After all the hype has faded I guess it is time to finally write a huge post about my first Ludum Dare experience. All in all: it was unexpectedly good, and pleasant, and I like what I have done. And people seem to like it too, all the comments on the entry submission page warm my heart and make me smile.
I wanted to participate in Compo, not in Jam. First of all, it is more challenging and challenges make me work better and achieve more. Second, I didn’t have a team. Third, I had other plans on Monday anyway. And I already had a game jam experience that lasted less than 2 days, and I knew how it works for me.
I woke up at 6 am on Saturday and read the theme. IT’S A TIE! Hmm, strange theme, what can I do about it, a game about ties?.. After 30 minutes of trying to come up with something sensible I read the email again and this time got it. We had 2 themes! Growing and 2 Button Controls. I personally don’t think that the last one is a good one, too many people took it as a simple restriction of controls available to the player, not a proper theme for a game. But I was determined to, first, make both of the themes into a gameplay, and second, make a complete and nice to play game that I can actually finish alone during the weekend.
I finished brainstorming by 8 in the morning. The idea was a perfect fit for both themes and I decided to go with it, despite the fact that it was more about art than programming. But hey, games are not just programming!
My next challenge was to come up with game choices. And this is where I had to scope the initial thinking down. Having even one line of depth 10 would be impossible to implement in a weekend (and probably too much for a player to get through). After trying to manage the logic on paper sheets and spreadsheets I got a working solution that helped to finally fill the blanks and understand the scope:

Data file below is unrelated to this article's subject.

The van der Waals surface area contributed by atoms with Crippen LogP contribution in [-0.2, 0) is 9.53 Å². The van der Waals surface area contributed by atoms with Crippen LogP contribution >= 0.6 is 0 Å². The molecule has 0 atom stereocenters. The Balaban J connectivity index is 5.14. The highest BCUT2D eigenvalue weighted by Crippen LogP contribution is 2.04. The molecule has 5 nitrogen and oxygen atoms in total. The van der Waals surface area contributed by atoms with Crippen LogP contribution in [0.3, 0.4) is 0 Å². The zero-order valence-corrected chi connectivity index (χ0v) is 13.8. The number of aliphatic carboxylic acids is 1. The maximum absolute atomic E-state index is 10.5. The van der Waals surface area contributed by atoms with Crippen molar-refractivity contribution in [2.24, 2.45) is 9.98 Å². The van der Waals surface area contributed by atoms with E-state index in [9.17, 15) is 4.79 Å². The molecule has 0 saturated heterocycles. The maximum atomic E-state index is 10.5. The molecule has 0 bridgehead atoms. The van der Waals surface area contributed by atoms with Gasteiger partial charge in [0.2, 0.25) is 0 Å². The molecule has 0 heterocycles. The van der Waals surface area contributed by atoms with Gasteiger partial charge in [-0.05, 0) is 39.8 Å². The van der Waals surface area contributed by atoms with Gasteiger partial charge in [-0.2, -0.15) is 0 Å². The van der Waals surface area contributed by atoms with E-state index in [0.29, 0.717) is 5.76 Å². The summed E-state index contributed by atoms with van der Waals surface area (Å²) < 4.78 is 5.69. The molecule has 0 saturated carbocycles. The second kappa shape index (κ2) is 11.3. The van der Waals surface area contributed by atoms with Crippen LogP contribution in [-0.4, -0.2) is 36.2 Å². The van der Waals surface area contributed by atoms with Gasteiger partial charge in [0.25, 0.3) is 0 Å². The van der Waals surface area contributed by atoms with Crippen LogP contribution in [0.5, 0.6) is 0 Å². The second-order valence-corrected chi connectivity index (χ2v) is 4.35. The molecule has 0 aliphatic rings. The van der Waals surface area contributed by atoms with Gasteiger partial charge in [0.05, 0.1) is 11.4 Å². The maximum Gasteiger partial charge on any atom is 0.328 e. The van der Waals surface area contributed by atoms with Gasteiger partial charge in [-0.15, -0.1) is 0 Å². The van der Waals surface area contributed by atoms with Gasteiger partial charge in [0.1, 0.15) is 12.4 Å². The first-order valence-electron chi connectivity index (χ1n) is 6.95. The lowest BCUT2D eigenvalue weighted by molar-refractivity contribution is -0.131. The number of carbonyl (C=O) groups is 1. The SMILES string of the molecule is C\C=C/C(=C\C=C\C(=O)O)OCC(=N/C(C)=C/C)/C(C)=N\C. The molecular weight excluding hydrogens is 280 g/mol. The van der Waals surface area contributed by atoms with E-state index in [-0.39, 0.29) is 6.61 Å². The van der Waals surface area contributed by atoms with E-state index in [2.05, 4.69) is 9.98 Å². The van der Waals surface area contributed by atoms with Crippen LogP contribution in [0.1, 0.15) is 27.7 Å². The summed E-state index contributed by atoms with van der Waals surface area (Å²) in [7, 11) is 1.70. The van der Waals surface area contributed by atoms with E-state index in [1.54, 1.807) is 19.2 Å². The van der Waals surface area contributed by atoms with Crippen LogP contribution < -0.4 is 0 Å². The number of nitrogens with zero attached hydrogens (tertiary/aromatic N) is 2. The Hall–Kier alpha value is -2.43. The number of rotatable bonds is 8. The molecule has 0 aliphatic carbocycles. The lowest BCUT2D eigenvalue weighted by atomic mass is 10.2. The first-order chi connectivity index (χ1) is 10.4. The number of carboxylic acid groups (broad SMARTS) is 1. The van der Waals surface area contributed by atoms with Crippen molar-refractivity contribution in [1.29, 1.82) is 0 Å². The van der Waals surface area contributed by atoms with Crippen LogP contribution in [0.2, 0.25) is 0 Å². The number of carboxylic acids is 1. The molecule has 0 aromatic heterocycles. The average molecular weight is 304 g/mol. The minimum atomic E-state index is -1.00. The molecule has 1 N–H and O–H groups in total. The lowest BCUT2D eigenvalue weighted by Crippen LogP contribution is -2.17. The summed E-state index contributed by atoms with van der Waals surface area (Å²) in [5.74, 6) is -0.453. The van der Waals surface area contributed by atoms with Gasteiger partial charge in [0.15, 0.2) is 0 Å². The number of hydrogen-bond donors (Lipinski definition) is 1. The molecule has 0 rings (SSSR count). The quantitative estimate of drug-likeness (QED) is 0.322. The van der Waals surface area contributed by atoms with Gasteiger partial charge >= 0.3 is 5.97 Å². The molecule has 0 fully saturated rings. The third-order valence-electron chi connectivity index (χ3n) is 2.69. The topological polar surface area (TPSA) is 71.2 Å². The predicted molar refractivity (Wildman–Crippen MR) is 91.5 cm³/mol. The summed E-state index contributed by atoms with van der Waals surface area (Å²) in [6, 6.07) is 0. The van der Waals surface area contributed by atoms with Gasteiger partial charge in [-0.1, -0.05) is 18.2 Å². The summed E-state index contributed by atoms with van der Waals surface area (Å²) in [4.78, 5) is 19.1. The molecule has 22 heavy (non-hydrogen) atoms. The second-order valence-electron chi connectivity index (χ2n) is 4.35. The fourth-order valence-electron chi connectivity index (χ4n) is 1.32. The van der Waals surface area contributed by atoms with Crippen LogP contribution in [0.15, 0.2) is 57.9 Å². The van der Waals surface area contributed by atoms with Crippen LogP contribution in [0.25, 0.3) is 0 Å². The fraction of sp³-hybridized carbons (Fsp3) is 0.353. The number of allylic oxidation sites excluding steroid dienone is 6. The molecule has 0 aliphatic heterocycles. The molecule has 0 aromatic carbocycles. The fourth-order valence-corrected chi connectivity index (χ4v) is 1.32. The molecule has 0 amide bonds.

I was drawing in parallel with designing the game logic. Nicola suggested that I could use the huge blackboard in his room and I thought – why not? Otherwise, I would use paper and pencil because there was no way I could do so much digital drawing with the mouse I have. The blackboard idea turned out super well and gave my game a certain distinct style, and I just love the final look.
I expected sounds and especially music to be the most frustrating part with the worst outcome since I had no experience whatsoever, but it went very smoothly. For three sound effects I recorded chalk sounds and a “poof”, which I edited a bit in Audacity. I also came up with a very simple music loop, using basic rhythm logic and my own intuition.
I finished at 8 in the Sunday evening, 7 hours before the deadline. There was nothing to add, nothing else to polish. I was happy and content.
What went right
- Scoping. I knew how much I can do in a weekend with this kind of project. First I made a working prototype, then the main line, then I added other ideas in the time that was left. And I was working in cycles, making sure that the end product looks like I wanted and I can make it fast enough. The last bit is the reason why I have just one animation piece – it would be possible to have more, but it was time consuming and everything apart the one I have was not essential.
- I decided to go for quality over quantity. It is a very simple and small game, but it is nice and people enjoy it.
- I was relaxed, had walks and didn’t cram. You can probably see my mood in the game.
What went wrong
- I tried to save edited pictures in PNG, because I thought transparency will make things easier. Well, PNG is bad for photographs, they were so heavy, that I decided to redo them into JPG by fusing with a piece of the background, and spent at least another hour on that. But imaging working in a team and discovering an asset problem in the last moment.
- I tried to keep it nice and tidy and in different files, but in the end my code was all scrambled and I was too worried about drawings to do anything about it. Code works, but it doesn’t look nice. The game does, though.
- I forgot to make an opening screen. It didn’t even occurred to me! It would be nice to have one.
- Sometimes it is not about advanced programming at all. It doesn’t mean that it’s not worth it. I had a moment when I though that I am wasting my time because game is too simple and even stupid.
- Making something that you can finish and polish in the given time frame is extremely rewarding. Reading comments of people who enjoyed your game is the icing on the cake.
- It is nice to have the code base or prototype done and checked as soon as possible, so you can be sure that the game is working. Then you can have all the time left to make it look great.